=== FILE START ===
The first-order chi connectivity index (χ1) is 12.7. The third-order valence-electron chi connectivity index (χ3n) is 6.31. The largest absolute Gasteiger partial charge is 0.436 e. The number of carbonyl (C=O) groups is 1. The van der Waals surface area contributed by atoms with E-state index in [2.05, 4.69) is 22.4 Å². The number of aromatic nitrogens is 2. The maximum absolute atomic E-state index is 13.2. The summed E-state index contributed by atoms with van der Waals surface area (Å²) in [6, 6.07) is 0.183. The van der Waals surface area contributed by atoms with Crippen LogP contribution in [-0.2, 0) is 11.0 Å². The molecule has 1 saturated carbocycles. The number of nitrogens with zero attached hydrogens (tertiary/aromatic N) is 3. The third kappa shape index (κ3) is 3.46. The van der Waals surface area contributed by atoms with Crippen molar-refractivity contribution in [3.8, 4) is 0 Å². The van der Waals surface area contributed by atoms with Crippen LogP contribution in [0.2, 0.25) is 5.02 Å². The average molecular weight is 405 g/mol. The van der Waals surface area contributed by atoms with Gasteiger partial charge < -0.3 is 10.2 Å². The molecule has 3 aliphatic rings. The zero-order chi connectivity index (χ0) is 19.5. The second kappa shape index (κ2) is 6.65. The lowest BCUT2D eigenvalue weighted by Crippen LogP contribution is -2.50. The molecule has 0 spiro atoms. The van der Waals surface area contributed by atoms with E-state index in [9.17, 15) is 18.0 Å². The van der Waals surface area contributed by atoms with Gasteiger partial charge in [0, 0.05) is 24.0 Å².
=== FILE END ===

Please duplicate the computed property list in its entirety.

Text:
The first-order chi connectivity index (χ1) is 12.7. The third-order valence-electron chi connectivity index (χ3n) is 6.31. The largest absolute Gasteiger partial charge is 0.436 e. The number of carbonyl (C=O) groups is 1. The van der Waals surface area contributed by atoms with E-state index in [2.05, 4.69) is 22.4 Å². The number of aromatic nitrogens is 2. The maximum absolute atomic E-state index is 13.2. The summed E-state index contributed by atoms with van der Waals surface area (Å²) in [6, 6.07) is 0.183. The van der Waals surface area contributed by atoms with Crippen LogP contribution in [-0.2, 0) is 11.0 Å². The molecule has 1 saturated carbocycles. The number of nitrogens with zero attached hydrogens (tertiary/aromatic N) is 3. The third kappa shape index (κ3) is 3.46. The van der Waals surface area contributed by atoms with Crippen molar-refractivity contribution in [3.8, 4) is 0 Å². The van der Waals surface area contributed by atoms with Crippen LogP contribution in [0.2, 0.25) is 5.02 Å². The average molecular weight is 405 g/mol. The van der Waals surface area contributed by atoms with Gasteiger partial charge < -0.3 is 10.2 Å². The molecule has 3 aliphatic rings. The zero-order chi connectivity index (χ0) is 19.5. The second kappa shape index (κ2) is 6.65. The lowest BCUT2D eigenvalue weighted by Crippen LogP contribution is -2.50. The molecule has 0 spiro atoms. The van der Waals surface area contributed by atoms with E-state index in [9.17, 15) is 18.0 Å². The van der Waals surface area contributed by atoms with Gasteiger partial charge in [0, 0.05) is 24.0 Å².